When investors are certain of the downward trend of stock prices in a certain period of time in the future, they can buy put options to obtain greater returns. The following describes the options for different time levels.
- Intraday traders make use of small-level fluctuations in stock prices to earn profits, and should choose options with high delta values; if the delta value is too low, stock price fluctuations cannot bring profit to day traders.
- Usually short-term (1-2 week expiry date) in-the-money options have high delta values. When the delta value is higher than 0.6, it can respond quickly to small stock price fluctuations.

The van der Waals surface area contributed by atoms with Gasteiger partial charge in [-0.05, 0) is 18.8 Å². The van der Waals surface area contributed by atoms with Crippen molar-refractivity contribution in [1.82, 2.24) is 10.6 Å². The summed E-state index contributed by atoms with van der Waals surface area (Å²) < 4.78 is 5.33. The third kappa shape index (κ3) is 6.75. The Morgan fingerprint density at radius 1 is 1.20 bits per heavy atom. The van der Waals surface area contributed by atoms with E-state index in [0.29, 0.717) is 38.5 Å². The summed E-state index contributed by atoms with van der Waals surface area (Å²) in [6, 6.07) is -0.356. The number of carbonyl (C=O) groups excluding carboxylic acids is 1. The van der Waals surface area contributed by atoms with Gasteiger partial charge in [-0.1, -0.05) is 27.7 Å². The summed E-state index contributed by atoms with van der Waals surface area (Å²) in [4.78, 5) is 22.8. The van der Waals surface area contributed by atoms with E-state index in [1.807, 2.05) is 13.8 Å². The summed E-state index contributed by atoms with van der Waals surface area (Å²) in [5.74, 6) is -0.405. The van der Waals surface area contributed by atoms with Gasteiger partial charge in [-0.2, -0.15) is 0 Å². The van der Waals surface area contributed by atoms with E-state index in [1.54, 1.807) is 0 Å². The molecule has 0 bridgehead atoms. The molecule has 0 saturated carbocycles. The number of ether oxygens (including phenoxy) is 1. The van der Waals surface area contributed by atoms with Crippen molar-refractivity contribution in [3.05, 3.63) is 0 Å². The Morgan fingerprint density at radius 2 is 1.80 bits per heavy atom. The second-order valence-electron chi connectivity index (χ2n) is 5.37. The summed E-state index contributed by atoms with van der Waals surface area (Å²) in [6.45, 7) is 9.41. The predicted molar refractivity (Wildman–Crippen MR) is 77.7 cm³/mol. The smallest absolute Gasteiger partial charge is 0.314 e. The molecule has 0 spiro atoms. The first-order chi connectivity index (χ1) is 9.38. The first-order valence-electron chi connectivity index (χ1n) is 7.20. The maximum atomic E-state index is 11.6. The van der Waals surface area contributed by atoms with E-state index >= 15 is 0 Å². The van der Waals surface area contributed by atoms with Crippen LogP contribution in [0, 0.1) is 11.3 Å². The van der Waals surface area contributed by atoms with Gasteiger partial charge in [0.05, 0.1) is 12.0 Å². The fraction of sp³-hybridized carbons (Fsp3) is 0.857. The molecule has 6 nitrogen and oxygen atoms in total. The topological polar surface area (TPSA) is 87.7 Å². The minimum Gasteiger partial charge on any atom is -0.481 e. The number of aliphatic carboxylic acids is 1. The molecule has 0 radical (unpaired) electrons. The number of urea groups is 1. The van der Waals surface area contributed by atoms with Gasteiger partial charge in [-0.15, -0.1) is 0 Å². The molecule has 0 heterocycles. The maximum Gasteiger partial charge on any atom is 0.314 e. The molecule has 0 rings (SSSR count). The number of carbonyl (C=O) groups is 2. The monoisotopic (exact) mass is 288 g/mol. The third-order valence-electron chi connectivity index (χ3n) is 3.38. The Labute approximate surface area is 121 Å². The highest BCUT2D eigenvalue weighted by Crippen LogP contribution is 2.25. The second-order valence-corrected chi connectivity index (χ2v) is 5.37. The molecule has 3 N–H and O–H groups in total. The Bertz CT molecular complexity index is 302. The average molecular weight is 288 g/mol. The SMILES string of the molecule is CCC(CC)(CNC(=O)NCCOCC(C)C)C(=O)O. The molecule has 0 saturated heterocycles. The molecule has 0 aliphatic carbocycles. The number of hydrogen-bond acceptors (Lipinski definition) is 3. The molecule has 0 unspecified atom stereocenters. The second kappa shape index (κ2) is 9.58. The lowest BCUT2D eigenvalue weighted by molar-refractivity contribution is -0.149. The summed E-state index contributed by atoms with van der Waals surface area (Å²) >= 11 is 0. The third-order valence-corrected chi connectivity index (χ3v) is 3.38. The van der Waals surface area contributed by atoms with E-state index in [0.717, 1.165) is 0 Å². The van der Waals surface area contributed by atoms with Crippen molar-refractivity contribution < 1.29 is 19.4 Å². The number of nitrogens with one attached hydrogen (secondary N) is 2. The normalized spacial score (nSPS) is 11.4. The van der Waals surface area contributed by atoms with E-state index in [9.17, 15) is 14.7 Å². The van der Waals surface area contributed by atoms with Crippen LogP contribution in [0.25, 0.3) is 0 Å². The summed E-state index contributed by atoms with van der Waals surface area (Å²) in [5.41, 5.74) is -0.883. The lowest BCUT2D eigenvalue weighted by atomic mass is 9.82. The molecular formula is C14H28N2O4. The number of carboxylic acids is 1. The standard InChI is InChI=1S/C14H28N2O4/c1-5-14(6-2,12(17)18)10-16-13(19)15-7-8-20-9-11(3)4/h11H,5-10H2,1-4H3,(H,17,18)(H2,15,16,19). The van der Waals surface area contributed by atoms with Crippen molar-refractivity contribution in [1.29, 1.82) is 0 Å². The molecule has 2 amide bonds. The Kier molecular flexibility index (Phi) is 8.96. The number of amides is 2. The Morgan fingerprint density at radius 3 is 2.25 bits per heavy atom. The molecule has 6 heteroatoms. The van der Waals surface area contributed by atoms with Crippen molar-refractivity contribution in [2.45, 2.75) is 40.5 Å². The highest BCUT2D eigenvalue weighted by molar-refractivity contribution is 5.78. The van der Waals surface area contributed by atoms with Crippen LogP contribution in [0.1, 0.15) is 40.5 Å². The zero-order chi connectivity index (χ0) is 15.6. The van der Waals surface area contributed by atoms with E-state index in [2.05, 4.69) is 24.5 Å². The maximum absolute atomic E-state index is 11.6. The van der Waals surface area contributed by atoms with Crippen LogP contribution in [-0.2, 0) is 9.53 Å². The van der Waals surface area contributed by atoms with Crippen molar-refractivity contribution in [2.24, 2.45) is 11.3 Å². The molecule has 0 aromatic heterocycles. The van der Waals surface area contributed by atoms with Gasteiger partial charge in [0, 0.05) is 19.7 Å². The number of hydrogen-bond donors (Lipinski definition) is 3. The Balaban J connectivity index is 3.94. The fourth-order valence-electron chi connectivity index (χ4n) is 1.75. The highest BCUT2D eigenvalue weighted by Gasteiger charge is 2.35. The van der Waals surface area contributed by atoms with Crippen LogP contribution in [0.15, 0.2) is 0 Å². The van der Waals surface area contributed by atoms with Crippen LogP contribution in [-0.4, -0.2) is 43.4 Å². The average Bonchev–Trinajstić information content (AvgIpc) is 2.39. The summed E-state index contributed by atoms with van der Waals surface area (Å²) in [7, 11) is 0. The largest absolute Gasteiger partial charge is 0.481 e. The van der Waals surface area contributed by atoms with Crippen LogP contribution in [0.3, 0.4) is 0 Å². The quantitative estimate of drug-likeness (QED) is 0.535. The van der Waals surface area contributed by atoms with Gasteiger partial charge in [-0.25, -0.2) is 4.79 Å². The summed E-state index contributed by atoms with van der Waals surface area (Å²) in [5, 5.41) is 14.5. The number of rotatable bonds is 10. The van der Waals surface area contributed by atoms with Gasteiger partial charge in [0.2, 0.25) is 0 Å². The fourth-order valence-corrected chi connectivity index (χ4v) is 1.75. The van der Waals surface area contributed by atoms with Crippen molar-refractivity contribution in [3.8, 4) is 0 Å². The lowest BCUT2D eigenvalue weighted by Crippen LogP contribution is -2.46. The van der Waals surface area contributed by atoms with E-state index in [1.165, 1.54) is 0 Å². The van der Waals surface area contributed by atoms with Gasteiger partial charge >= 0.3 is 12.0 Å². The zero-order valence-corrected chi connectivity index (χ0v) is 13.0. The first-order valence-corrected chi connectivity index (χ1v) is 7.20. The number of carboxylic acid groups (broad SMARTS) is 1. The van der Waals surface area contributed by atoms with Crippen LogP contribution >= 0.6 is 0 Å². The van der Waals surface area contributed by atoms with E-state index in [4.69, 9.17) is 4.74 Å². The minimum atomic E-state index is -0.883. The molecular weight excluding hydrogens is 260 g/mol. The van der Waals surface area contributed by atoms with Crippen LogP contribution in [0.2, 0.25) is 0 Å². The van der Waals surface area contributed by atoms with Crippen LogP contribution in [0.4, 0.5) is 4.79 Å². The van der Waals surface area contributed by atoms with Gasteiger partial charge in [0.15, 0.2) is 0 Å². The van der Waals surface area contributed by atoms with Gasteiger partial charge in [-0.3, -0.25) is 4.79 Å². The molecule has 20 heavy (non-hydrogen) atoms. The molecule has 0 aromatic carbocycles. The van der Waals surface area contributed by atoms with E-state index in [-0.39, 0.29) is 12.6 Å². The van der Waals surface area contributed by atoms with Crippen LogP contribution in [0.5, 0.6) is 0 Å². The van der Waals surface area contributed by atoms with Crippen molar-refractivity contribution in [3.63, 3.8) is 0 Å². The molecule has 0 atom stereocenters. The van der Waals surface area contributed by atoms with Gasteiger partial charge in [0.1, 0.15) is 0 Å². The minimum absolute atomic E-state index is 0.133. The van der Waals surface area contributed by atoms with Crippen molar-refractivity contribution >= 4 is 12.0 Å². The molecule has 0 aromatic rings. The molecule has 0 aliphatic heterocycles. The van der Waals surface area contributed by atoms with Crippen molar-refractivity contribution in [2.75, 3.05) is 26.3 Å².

- When investors determine the trend of the underlying object in the short term (1-2 weeks), usually in this case, they will also choose the high delta option used by day traders, but the expiration date can be appropriately extended to reduce risk.
- Extending the trading cycle, in mid-line trading, options with low delta values should be used, that is, options with a longer expiration date.
- When Investors speculate that the stock price will fall sharply in a few weeks and months. At this time, buying at-the-money low-delta-value options can achieve better returns.
- Under normal circumstances, buying out-of-the-money options is risky, but when the time period is very long (greater than 9 months or more), you can consider options with slightly out-of-the-money value, in exchange for a lower premium